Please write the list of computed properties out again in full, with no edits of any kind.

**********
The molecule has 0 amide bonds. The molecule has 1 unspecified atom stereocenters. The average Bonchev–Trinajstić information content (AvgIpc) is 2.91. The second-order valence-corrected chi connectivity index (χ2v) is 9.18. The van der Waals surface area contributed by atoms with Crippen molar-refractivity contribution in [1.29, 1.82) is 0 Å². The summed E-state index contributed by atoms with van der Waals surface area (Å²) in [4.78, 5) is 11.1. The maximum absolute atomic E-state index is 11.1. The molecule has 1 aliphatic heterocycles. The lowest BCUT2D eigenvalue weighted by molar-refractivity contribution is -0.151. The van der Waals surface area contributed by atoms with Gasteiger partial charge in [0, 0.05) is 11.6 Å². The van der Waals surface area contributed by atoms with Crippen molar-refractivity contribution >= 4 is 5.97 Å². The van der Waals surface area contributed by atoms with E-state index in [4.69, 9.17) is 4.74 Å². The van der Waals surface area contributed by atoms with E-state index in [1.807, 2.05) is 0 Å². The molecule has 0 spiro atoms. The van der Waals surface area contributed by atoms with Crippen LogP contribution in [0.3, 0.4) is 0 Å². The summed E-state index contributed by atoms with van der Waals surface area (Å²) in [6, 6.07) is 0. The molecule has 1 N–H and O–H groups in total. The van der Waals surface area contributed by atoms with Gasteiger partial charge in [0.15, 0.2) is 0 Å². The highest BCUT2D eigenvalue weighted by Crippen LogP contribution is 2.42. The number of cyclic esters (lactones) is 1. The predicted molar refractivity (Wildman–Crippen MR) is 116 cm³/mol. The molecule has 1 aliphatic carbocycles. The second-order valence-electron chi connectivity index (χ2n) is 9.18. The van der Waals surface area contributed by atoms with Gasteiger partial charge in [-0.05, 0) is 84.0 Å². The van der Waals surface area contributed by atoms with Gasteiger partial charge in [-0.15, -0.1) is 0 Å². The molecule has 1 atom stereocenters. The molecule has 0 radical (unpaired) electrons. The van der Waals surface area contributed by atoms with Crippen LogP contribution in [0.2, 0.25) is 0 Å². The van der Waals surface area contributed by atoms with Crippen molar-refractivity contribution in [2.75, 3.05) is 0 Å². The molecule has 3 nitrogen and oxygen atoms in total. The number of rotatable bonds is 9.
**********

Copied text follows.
The molecule has 0 amide bonds. The molecule has 1 unspecified atom stereocenters. The average Bonchev–Trinajstić information content (AvgIpc) is 2.91. The second-order valence-corrected chi connectivity index (χ2v) is 9.18. The van der Waals surface area contributed by atoms with Crippen molar-refractivity contribution in [1.29, 1.82) is 0 Å². The summed E-state index contributed by atoms with van der Waals surface area (Å²) in [4.78, 5) is 11.1. The maximum absolute atomic E-state index is 11.1. The molecule has 1 aliphatic heterocycles. The lowest BCUT2D eigenvalue weighted by molar-refractivity contribution is -0.151. The van der Waals surface area contributed by atoms with Gasteiger partial charge in [0, 0.05) is 11.6 Å². The van der Waals surface area contributed by atoms with Crippen molar-refractivity contribution >= 4 is 5.97 Å². The van der Waals surface area contributed by atoms with E-state index in [4.69, 9.17) is 4.74 Å². The van der Waals surface area contributed by atoms with E-state index in [1.807, 2.05) is 0 Å². The molecule has 0 spiro atoms. The van der Waals surface area contributed by atoms with Crippen LogP contribution in [0.3, 0.4) is 0 Å². The summed E-state index contributed by atoms with van der Waals surface area (Å²) in [6, 6.07) is 0. The molecule has 1 N–H and O–H groups in total. The van der Waals surface area contributed by atoms with Gasteiger partial charge in [0.15, 0.2) is 0 Å². The highest BCUT2D eigenvalue weighted by Crippen LogP contribution is 2.42. The number of cyclic esters (lactones) is 1. The predicted molar refractivity (Wildman–Crippen MR) is 116 cm³/mol. The molecule has 1 aliphatic carbocycles. The second-order valence-electron chi connectivity index (χ2n) is 9.18. The van der Waals surface area contributed by atoms with Gasteiger partial charge in [-0.05, 0) is 84.0 Å². The van der Waals surface area contributed by atoms with Gasteiger partial charge in [-0.15, -0.1) is 0 Å². The molecule has 1 atom stereocenters. The molecule has 0 radical (unpaired) electrons. The van der Waals surface area contributed by atoms with Crippen LogP contribution in [0.2, 0.25) is 0 Å². The van der Waals surface area contributed by atoms with Crippen molar-refractivity contribution in [2.75, 3.05) is 0 Å². The molecule has 3 nitrogen and oxygen atoms in total. The number of rotatable bonds is 9.